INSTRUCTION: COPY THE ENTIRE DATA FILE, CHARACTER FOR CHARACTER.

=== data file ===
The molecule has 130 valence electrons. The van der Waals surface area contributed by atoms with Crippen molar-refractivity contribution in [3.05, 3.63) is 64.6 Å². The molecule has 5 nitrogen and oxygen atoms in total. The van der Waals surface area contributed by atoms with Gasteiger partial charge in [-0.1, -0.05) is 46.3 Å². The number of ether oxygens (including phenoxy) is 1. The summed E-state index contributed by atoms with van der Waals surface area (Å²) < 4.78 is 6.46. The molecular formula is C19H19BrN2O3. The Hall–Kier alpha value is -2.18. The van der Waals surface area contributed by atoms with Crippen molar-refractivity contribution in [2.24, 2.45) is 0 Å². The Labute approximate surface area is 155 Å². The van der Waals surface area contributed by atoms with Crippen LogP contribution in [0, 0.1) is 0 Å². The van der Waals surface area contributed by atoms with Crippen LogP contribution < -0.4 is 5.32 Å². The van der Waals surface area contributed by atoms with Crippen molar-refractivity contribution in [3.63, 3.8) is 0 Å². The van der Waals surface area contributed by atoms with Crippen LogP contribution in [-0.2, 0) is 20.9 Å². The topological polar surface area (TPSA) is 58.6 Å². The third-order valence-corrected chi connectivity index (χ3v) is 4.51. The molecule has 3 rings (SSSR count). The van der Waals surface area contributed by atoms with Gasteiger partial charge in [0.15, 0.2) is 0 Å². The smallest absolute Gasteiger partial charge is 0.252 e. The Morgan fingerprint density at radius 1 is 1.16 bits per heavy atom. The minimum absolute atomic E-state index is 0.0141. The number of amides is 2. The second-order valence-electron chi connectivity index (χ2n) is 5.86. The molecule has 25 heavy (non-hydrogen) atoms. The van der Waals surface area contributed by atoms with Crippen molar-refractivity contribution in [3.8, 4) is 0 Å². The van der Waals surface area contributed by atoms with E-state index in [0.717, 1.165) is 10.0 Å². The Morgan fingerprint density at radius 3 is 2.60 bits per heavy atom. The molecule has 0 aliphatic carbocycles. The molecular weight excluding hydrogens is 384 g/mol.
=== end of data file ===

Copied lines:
The molecule has 130 valence electrons. The van der Waals surface area contributed by atoms with Crippen molar-refractivity contribution in [3.05, 3.63) is 64.6 Å². The molecule has 5 nitrogen and oxygen atoms in total. The van der Waals surface area contributed by atoms with Gasteiger partial charge in [-0.1, -0.05) is 46.3 Å². The number of ether oxygens (including phenoxy) is 1. The summed E-state index contributed by atoms with van der Waals surface area (Å²) < 4.78 is 6.46. The molecular formula is C19H19BrN2O3. The Hall–Kier alpha value is -2.18. The van der Waals surface area contributed by atoms with Crippen molar-refractivity contribution in [2.24, 2.45) is 0 Å². The Labute approximate surface area is 155 Å². The van der Waals surface area contributed by atoms with Crippen LogP contribution in [0, 0.1) is 0 Å². The van der Waals surface area contributed by atoms with Crippen LogP contribution < -0.4 is 5.32 Å². The van der Waals surface area contributed by atoms with Crippen molar-refractivity contribution in [3.63, 3.8) is 0 Å². The van der Waals surface area contributed by atoms with Crippen LogP contribution in [-0.2, 0) is 20.9 Å². The topological polar surface area (TPSA) is 58.6 Å². The third-order valence-corrected chi connectivity index (χ3v) is 4.51. The molecule has 3 rings (SSSR count). The van der Waals surface area contributed by atoms with Gasteiger partial charge in [0.15, 0.2) is 0 Å². The smallest absolute Gasteiger partial charge is 0.252 e. The Morgan fingerprint density at radius 1 is 1.16 bits per heavy atom. The minimum absolute atomic E-state index is 0.0141. The number of amides is 2. The second-order valence-electron chi connectivity index (χ2n) is 5.86. The molecule has 25 heavy (non-hydrogen) atoms. The van der Waals surface area contributed by atoms with Crippen molar-refractivity contribution in [3.8, 4) is 0 Å². The van der Waals surface area contributed by atoms with E-state index in [0.717, 1.165) is 10.0 Å². The Morgan fingerprint density at radius 3 is 2.60 bits per heavy atom. The molecule has 0 aliphatic carbocycles. The molecular weight excluding hydrogens is 384 g/mol.